– The software’s development and support plans might be limited or uncertain. Multiple factors might play a role in the future of a particular open source project once it’s released.

Photo by luis gomes from Pexels

What Is Commercial Software?

Simply put, commercial software is created and distributed for commercial purposes. As you might have learned, this article talks more of open source vs.. Proprietary software that’s typically distributed for a fee. But, there’s a variety of commercial software models available, such as free commercial software.

So, with non-free licensing, you will incur an initial charge for the software and an extra annual charge for support. It’s the software vendor’s responsibility to deal with quality control, along with further upgrades, maintenance, and tech support. Typically, the company selling that software is expected to offer updates, bug fixes, and patches.

Pros of Commercial

Some of the benefits of using commercial software for various business purposes are:

– A single point of contact for any issues. This is as simple as it sounds. Once you’ve paid for a particular software product, there’s a tangible counterpart to address in case a problem arises.

– Clear licensing and usage requirements. Among the many advantages of commercial software for businesses is the fact that a well-documented guarantee accompanies it.

– A well-defined development plan for the software. Mostly, timely updates enable companies to curb the expenses that arise from technical failures.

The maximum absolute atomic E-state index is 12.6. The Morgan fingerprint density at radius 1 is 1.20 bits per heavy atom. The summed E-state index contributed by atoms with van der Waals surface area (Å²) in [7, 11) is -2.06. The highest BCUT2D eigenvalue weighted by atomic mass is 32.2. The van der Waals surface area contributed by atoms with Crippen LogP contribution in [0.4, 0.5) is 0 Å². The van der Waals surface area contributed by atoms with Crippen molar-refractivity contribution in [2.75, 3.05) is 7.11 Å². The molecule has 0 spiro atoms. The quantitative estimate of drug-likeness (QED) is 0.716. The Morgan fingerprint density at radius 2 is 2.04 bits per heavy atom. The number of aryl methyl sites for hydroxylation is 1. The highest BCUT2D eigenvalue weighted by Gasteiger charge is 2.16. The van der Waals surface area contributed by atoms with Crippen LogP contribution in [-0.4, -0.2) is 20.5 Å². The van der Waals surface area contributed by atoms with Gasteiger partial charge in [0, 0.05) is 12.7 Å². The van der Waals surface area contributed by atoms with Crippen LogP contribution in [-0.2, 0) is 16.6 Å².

Cons of Commercial

Of course, you can find some potential disadvantages of commercial software too. Those potential pitfalls are:

– Stringent licensing guidelines. In general, more than a quarter of businesses admit going for over-licensing because of being afraid of software audits.

– No guarantees that particular software will perform as required. It is only fair to expect a secure and high-performing solution when it’s backed by a QA team, a corporate image, and professional support. But, that’s not necessarily the case.

– Risk of software license waste. Apart from the software necessary for your business’ operation, there is a high likelihood that the app will only be sitting there unused.

– Proprietary source code. You can’t tailor the source code for your requirements. For some extra functionality, you’ll have to upgrade to a relatively more expensive plan.

– The vendor might choose to discontinue the software. In turn, business owners will have to go for a comparable software package. Changing to a new software solution might cost you money and time, as well as data migration and integration problems. It will probably demand re-training stuff too.

The Bottom Line

Wrapping up, both open-source software and commercial software have their benefits and pitfalls. As a database consumer, the open-source products provide a cost-appealing alternative to their commercial counterparts.

Open-source software actually combines all the benefits of open source and commercial web solutions: high and stable performance, high-quality source code, and a high-security level against hacker attacks.

Cover Photo by Christina Morillo from Pexels

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About the Author

Bibhuranjan

Editorial Officer, technofaq.org I'm an avid tech enthusiast at heart. I like to mug up on new and exciting developments on science and tech and have a deep love for PC gaming. Other hobbies include writing blog posts, music and DIY projects.